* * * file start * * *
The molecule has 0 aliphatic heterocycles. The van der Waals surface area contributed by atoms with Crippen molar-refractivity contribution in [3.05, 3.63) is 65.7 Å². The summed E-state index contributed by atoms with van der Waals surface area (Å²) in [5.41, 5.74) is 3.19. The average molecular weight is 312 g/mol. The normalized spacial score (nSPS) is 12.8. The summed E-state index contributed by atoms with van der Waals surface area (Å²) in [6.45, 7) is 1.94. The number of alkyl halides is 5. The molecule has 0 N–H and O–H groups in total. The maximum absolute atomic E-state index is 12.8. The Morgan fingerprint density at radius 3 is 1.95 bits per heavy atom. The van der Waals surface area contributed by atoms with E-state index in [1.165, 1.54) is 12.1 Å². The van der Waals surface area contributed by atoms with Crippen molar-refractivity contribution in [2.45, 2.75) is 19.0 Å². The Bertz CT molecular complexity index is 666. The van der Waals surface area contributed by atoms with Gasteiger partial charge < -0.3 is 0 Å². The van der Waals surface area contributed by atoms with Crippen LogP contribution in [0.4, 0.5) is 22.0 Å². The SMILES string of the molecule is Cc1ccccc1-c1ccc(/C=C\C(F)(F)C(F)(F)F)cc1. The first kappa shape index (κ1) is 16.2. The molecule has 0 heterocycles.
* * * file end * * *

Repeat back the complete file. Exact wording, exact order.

The molecule has 0 aliphatic heterocycles. The van der Waals surface area contributed by atoms with Crippen molar-refractivity contribution in [3.05, 3.63) is 65.7 Å². The summed E-state index contributed by atoms with van der Waals surface area (Å²) in [5.41, 5.74) is 3.19. The average molecular weight is 312 g/mol. The normalized spacial score (nSPS) is 12.8. The summed E-state index contributed by atoms with van der Waals surface area (Å²) in [6.45, 7) is 1.94. The number of alkyl halides is 5. The molecule has 0 N–H and O–H groups in total. The maximum absolute atomic E-state index is 12.8. The Morgan fingerprint density at radius 3 is 1.95 bits per heavy atom. The van der Waals surface area contributed by atoms with E-state index in [1.165, 1.54) is 12.1 Å². The van der Waals surface area contributed by atoms with Crippen molar-refractivity contribution in [2.45, 2.75) is 19.0 Å². The Bertz CT molecular complexity index is 666. The van der Waals surface area contributed by atoms with Gasteiger partial charge < -0.3 is 0 Å². The van der Waals surface area contributed by atoms with Crippen LogP contribution in [0.4, 0.5) is 22.0 Å². The SMILES string of the molecule is Cc1ccccc1-c1ccc(/C=C\C(F)(F)C(F)(F)F)cc1. The first kappa shape index (κ1) is 16.2. The molecule has 0 heterocycles.